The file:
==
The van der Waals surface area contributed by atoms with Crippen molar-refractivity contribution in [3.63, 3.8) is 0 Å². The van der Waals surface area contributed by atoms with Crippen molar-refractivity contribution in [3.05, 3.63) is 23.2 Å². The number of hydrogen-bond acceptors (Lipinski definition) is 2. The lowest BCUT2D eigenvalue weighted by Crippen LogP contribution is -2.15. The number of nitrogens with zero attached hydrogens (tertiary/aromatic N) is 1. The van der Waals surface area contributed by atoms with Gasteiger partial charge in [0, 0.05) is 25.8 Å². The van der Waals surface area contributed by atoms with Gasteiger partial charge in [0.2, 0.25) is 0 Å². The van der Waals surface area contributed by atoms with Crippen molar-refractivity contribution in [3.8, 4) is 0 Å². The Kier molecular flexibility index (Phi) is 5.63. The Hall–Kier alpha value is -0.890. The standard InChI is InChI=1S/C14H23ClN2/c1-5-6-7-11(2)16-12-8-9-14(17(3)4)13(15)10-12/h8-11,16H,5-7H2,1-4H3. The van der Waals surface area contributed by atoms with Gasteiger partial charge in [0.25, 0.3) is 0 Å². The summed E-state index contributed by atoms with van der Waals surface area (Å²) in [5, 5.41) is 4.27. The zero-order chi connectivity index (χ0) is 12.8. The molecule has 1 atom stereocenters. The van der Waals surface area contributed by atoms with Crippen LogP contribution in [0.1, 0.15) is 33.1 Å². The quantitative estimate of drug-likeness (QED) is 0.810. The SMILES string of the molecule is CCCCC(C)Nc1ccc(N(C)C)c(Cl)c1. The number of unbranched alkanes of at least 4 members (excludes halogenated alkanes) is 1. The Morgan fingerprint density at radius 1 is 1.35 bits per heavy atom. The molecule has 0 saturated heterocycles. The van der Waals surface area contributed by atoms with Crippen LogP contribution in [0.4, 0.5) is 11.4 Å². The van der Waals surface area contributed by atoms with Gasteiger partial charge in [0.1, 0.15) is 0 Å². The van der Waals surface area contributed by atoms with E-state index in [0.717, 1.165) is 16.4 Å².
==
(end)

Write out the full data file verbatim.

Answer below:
The van der Waals surface area contributed by atoms with Crippen molar-refractivity contribution in [3.63, 3.8) is 0 Å². The van der Waals surface area contributed by atoms with Crippen molar-refractivity contribution in [3.05, 3.63) is 23.2 Å². The number of hydrogen-bond acceptors (Lipinski definition) is 2. The lowest BCUT2D eigenvalue weighted by Crippen LogP contribution is -2.15. The number of nitrogens with zero attached hydrogens (tertiary/aromatic N) is 1. The van der Waals surface area contributed by atoms with Gasteiger partial charge in [0, 0.05) is 25.8 Å². The van der Waals surface area contributed by atoms with Gasteiger partial charge in [0.2, 0.25) is 0 Å². The van der Waals surface area contributed by atoms with Crippen molar-refractivity contribution in [3.8, 4) is 0 Å². The Kier molecular flexibility index (Phi) is 5.63. The Hall–Kier alpha value is -0.890. The standard InChI is InChI=1S/C14H23ClN2/c1-5-6-7-11(2)16-12-8-9-14(17(3)4)13(15)10-12/h8-11,16H,5-7H2,1-4H3. The van der Waals surface area contributed by atoms with Gasteiger partial charge in [0.25, 0.3) is 0 Å². The summed E-state index contributed by atoms with van der Waals surface area (Å²) in [5, 5.41) is 4.27. The zero-order chi connectivity index (χ0) is 12.8. The molecule has 1 atom stereocenters. The van der Waals surface area contributed by atoms with Crippen LogP contribution in [0.1, 0.15) is 33.1 Å². The quantitative estimate of drug-likeness (QED) is 0.810. The SMILES string of the molecule is CCCCC(C)Nc1ccc(N(C)C)c(Cl)c1. The number of unbranched alkanes of at least 4 members (excludes halogenated alkanes) is 1. The Morgan fingerprint density at radius 1 is 1.35 bits per heavy atom. The molecule has 0 saturated heterocycles. The van der Waals surface area contributed by atoms with Crippen LogP contribution in [0.4, 0.5) is 11.4 Å². The van der Waals surface area contributed by atoms with Gasteiger partial charge in [0.1, 0.15) is 0 Å². The van der Waals surface area contributed by atoms with E-state index in [0.717, 1.165) is 16.4 Å².